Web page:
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a positive "no thanks" to cookies?

From: Shel Kaphan <sjk@amazon.com>
Date: Sun, 10 Aug 1997 15:54:17 -0700 (PDT)
Message-Id: <199708102254.PAA00711@recife.amazon.com>
To: http-wg%cuckoo.hpl.hp.com@hplb.hpl.hp.com
X-Mailing-List: <http-wg@cuckoo.hpl.hp.com> archive/latest/4149

Fact: some people hate cookies.  They keep telling their browsers not to
accept them.  

A simple-minded way to write some kinds of server-side applications is
to make sure a browser has a cookie by re-issuing it under certain
conditions, such as not receiving a cookie header in the request.
It's annoying to have to have server side state to indicate whether
you think you've already sent someone a cookie, in order to avoid
annoying a user who may be deliberately rejecting cookies.

Shouldn't there be something in the cookie-related part of the protocol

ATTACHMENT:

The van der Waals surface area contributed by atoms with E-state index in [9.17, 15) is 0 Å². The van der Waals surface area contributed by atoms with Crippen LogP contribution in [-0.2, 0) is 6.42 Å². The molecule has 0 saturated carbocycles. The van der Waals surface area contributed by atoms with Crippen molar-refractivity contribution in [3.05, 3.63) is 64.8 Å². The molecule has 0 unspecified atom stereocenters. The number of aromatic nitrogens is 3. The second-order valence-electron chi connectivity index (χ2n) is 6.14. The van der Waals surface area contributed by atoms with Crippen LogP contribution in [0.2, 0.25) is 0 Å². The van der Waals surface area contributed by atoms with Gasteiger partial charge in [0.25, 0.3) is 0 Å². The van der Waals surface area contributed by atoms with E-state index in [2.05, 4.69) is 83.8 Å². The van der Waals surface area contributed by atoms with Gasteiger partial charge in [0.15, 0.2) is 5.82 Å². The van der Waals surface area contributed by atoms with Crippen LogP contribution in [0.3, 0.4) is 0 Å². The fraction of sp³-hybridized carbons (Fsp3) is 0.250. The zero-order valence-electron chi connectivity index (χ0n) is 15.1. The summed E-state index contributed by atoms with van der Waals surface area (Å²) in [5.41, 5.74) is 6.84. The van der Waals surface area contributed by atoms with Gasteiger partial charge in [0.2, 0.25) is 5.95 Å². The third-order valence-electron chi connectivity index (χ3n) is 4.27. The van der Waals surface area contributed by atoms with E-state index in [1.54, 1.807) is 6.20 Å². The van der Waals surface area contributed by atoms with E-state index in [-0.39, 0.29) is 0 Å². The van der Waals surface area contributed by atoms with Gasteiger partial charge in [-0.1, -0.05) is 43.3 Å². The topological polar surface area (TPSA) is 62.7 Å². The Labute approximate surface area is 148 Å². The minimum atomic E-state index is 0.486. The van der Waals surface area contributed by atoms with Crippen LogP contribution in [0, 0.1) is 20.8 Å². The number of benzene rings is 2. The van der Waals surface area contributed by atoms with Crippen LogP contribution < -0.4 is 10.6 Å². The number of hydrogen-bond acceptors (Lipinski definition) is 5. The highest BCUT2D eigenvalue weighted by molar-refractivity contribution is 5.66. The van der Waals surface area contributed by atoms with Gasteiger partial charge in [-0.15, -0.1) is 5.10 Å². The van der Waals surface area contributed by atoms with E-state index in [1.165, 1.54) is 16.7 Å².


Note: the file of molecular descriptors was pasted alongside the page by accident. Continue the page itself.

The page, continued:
so a client can tell a server not to send a certain cookie?  It would
be nice if it could specified at the level of a particular cookie, so
a user could be particular about which ones to accept and reject.

Then, if a user told a browser not to accept a cookie, the browser
could include a header line on subsequent requests whose meaning would
be something like "Hey! Remember that cookie you tried to send me?
Well, don't!"

I'm not proposing a specific implementation - just wondering if
there's any reaction here to such a thought.
Received on Sunday, 10 August 1997 15:55:12 UTC

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